Cancer symptoms can be ill-defined, so in many cases they are ignored. Current pressures on cancer care, however, highlight the urgent need to educate the public about the warning signs. According to health organizations, many people with lung cancer report seeing changes in the appearance of their face.
An entry posted on the Reynolds Cancer Support House health website outlines the symptoms of cancer that women are “most likely to overlook.”
The health body continues: “Some lung cancer patients report noticing puffiness, swelling or redness in the face.
“The explanation for this is that small cell lung tumors usually block blood vessels in the chest, preventing blood from flowing freely from the head and face.”
These changes are considered a “common sign” of lung cancer, but they can also occur with several other types of cancer.
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Carcinoid tumors, for example, are neuroendocrine tumors that grow specifically in neuroendocrine cells.
These are responsible for transmitting signals through the release of hormones to help the body function.
When the cells become infested with cancer, symptoms include hot, red facial flushing, diarrhea and wheezing.
Research suggests that facial flushing is the result of cardioid syndrome, which is induced by too many hormone-like substances released into the blood.
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Squamous cell carcinoma, which is a skin cancer, is also known to alter the appearance of the face.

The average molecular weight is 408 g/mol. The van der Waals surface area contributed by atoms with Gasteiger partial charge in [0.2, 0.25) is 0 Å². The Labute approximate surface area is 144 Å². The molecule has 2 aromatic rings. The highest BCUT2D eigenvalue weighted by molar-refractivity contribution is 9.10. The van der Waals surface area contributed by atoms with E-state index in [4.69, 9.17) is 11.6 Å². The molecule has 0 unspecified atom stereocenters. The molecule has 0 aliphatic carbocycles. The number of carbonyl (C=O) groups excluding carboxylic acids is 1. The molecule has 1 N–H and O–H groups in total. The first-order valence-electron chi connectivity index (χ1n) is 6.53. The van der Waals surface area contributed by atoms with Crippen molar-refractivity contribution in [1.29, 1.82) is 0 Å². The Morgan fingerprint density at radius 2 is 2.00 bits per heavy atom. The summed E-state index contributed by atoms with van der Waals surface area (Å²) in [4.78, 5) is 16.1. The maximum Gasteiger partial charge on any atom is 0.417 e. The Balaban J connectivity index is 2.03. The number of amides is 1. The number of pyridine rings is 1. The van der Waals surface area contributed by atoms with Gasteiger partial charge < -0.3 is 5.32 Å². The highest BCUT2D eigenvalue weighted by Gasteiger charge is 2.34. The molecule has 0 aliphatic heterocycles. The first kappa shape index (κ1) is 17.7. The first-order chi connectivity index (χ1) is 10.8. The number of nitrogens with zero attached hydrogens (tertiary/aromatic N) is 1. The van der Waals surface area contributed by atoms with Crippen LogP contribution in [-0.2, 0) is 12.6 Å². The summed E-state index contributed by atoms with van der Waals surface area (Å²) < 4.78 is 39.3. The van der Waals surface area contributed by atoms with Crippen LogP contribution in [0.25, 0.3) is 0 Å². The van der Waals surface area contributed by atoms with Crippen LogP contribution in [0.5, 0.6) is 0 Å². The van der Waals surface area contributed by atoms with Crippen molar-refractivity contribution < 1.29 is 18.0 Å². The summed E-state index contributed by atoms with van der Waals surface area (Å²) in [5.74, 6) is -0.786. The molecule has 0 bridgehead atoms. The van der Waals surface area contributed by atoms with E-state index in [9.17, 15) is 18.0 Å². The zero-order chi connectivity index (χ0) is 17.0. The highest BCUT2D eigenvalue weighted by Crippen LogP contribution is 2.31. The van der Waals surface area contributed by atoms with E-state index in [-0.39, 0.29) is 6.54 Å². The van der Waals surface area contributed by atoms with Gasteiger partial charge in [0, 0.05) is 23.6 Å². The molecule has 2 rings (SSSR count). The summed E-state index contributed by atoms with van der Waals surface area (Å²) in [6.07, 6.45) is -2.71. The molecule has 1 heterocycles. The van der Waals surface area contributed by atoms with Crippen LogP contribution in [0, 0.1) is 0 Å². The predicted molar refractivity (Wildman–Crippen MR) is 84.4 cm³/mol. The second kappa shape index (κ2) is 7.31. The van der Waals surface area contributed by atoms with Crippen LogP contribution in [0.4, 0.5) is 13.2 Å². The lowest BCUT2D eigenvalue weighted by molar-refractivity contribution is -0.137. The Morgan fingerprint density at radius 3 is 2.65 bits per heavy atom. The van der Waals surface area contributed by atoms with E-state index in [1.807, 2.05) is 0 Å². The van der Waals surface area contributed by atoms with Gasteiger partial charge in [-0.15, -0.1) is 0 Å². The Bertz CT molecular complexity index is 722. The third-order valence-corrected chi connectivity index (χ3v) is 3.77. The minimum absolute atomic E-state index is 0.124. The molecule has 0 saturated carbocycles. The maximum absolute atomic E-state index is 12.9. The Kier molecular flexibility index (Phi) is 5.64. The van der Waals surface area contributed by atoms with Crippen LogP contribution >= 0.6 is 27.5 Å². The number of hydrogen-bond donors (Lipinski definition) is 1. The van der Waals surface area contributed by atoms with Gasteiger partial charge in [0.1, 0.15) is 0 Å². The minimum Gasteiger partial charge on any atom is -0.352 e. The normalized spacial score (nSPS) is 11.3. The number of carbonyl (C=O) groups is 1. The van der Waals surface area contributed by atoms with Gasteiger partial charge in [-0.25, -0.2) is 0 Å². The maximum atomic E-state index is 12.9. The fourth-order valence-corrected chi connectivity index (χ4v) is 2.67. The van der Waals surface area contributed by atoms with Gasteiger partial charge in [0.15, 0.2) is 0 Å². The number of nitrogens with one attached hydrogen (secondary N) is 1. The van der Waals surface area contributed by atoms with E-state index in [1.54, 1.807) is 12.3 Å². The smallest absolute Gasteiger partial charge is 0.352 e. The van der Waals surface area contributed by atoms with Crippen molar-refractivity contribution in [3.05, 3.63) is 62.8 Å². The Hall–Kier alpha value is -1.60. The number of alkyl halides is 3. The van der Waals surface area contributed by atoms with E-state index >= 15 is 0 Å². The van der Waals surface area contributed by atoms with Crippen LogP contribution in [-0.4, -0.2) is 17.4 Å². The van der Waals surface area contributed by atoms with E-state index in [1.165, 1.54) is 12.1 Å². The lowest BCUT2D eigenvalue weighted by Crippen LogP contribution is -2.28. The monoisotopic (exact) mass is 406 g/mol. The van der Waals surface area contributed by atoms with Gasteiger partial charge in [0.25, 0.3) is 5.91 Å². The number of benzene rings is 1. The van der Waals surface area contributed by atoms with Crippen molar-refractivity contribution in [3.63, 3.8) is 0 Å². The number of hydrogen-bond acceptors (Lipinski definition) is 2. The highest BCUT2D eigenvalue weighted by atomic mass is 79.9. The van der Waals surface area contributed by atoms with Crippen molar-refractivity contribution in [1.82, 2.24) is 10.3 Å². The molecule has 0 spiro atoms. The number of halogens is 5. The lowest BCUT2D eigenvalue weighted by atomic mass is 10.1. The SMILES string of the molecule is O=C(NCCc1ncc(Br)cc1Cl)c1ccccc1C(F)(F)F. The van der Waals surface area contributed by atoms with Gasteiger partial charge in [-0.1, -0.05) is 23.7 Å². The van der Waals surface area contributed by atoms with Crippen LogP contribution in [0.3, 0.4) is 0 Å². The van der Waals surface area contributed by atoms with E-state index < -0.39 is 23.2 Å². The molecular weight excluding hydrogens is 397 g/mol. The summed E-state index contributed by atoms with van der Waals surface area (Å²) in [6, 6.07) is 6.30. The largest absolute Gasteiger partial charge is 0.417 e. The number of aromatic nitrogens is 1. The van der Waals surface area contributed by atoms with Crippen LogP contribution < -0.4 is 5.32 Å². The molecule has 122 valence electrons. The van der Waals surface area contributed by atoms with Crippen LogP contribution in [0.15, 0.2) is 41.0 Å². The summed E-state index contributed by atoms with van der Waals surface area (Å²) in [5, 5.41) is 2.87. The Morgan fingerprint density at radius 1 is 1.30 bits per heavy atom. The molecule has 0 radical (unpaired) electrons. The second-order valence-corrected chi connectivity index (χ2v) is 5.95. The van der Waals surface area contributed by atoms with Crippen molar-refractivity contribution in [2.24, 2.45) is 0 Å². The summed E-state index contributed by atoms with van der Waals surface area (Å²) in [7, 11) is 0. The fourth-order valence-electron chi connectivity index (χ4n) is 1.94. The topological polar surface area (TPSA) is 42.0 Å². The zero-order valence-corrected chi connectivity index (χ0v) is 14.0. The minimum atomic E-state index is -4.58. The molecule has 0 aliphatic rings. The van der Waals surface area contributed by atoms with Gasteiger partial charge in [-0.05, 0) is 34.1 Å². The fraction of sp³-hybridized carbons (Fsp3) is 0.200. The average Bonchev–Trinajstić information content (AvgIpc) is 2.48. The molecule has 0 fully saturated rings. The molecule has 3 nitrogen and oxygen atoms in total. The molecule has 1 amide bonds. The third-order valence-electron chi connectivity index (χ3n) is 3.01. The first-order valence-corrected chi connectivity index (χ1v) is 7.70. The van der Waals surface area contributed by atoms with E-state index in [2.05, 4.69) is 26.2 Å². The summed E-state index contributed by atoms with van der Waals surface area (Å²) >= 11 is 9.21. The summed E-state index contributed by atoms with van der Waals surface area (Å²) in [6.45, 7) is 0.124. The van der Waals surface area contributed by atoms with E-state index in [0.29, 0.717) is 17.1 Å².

These changes often occur in the parts of the face most likely to be exposed to the sun.
When lung cancer causes facial swelling, it’s usually because the tumor is pressing on the vein leading from the head to the heart.
This obstruction slows the flow of the block to and from the head, causing swelling around the neck and face.
Research on the psychological impact of these changes has shown that they have a considerable effect.
It is important not to let any drastic body changes go untreated by an expert, as screening tests can help detect malignant tumors at an early stage.
How to Prevent Cancer
Fortunately, several preventive measures can be taken to reduce the risk of cancer.
Exposure to radiation, industrial and environmental toxins, infections and smoking should be avoided.
Exercise and proper diet are two equally important measures in preventing cancer, as both help keep the body lean.
Although the research linking cancer to sleep isn’t strong, sleep quality should be a priority.
Indeed, “insufficient and inadequate sleep is associated with weight gain, which is a risk factor for cancer,” says Harvard Health.
Finally, an adequate intake of vitamin D may offer some protection against several cancers, including prostate and colon cancer.